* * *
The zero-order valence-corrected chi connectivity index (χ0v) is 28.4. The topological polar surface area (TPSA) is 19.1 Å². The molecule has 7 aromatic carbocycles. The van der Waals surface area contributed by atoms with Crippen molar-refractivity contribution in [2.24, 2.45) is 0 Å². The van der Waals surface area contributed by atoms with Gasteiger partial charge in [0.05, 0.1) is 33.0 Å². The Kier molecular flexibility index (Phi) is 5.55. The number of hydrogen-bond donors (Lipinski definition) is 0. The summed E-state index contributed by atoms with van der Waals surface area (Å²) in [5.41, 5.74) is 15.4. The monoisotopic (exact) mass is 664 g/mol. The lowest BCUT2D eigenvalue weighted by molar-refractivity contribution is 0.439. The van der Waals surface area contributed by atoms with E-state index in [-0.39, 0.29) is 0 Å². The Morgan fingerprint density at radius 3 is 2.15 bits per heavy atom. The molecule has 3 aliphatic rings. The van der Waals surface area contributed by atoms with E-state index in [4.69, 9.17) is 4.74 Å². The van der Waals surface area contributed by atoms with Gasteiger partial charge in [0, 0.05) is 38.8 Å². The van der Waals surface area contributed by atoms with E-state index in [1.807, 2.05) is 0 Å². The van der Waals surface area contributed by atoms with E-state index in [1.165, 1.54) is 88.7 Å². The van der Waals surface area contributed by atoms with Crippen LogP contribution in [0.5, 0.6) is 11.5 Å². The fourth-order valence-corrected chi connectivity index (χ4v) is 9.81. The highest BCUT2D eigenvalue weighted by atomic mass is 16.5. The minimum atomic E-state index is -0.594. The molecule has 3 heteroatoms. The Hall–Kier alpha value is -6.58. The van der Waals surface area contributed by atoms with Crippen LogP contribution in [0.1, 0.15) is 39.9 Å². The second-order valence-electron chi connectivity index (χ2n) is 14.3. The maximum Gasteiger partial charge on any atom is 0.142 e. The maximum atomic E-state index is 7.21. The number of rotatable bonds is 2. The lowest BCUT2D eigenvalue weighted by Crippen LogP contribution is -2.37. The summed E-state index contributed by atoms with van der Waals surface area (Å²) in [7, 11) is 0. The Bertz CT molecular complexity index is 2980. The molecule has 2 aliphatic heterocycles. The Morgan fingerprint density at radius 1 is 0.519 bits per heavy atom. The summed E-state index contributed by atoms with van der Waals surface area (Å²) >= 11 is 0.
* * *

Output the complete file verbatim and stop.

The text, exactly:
The zero-order valence-corrected chi connectivity index (χ0v) is 28.4. The topological polar surface area (TPSA) is 19.1 Å². The molecule has 7 aromatic carbocycles. The van der Waals surface area contributed by atoms with Crippen molar-refractivity contribution in [2.24, 2.45) is 0 Å². The van der Waals surface area contributed by atoms with Gasteiger partial charge in [0.05, 0.1) is 33.0 Å². The Kier molecular flexibility index (Phi) is 5.55. The number of hydrogen-bond donors (Lipinski definition) is 0. The summed E-state index contributed by atoms with van der Waals surface area (Å²) in [5.41, 5.74) is 15.4. The monoisotopic (exact) mass is 664 g/mol. The lowest BCUT2D eigenvalue weighted by molar-refractivity contribution is 0.439. The van der Waals surface area contributed by atoms with E-state index in [-0.39, 0.29) is 0 Å². The Morgan fingerprint density at radius 3 is 2.15 bits per heavy atom. The molecule has 3 aliphatic rings. The van der Waals surface area contributed by atoms with E-state index in [4.69, 9.17) is 4.74 Å². The van der Waals surface area contributed by atoms with Gasteiger partial charge in [0, 0.05) is 38.8 Å². The van der Waals surface area contributed by atoms with E-state index in [1.807, 2.05) is 0 Å². The van der Waals surface area contributed by atoms with E-state index in [1.165, 1.54) is 88.7 Å². The van der Waals surface area contributed by atoms with Crippen LogP contribution in [0.5, 0.6) is 11.5 Å². The fourth-order valence-corrected chi connectivity index (χ4v) is 9.81. The highest BCUT2D eigenvalue weighted by atomic mass is 16.5. The minimum atomic E-state index is -0.594. The molecule has 3 heteroatoms. The Hall–Kier alpha value is -6.58. The van der Waals surface area contributed by atoms with Crippen LogP contribution in [0.1, 0.15) is 39.9 Å². The second-order valence-electron chi connectivity index (χ2n) is 14.3. The maximum Gasteiger partial charge on any atom is 0.142 e. The maximum atomic E-state index is 7.21. The number of rotatable bonds is 2. The lowest BCUT2D eigenvalue weighted by Crippen LogP contribution is -2.37. The summed E-state index contributed by atoms with van der Waals surface area (Å²) in [7, 11) is 0. The Bertz CT molecular complexity index is 2980. The molecule has 2 aliphatic heterocycles. The Morgan fingerprint density at radius 1 is 0.519 bits per heavy atom. The summed E-state index contributed by atoms with van der Waals surface area (Å²) >= 11 is 0.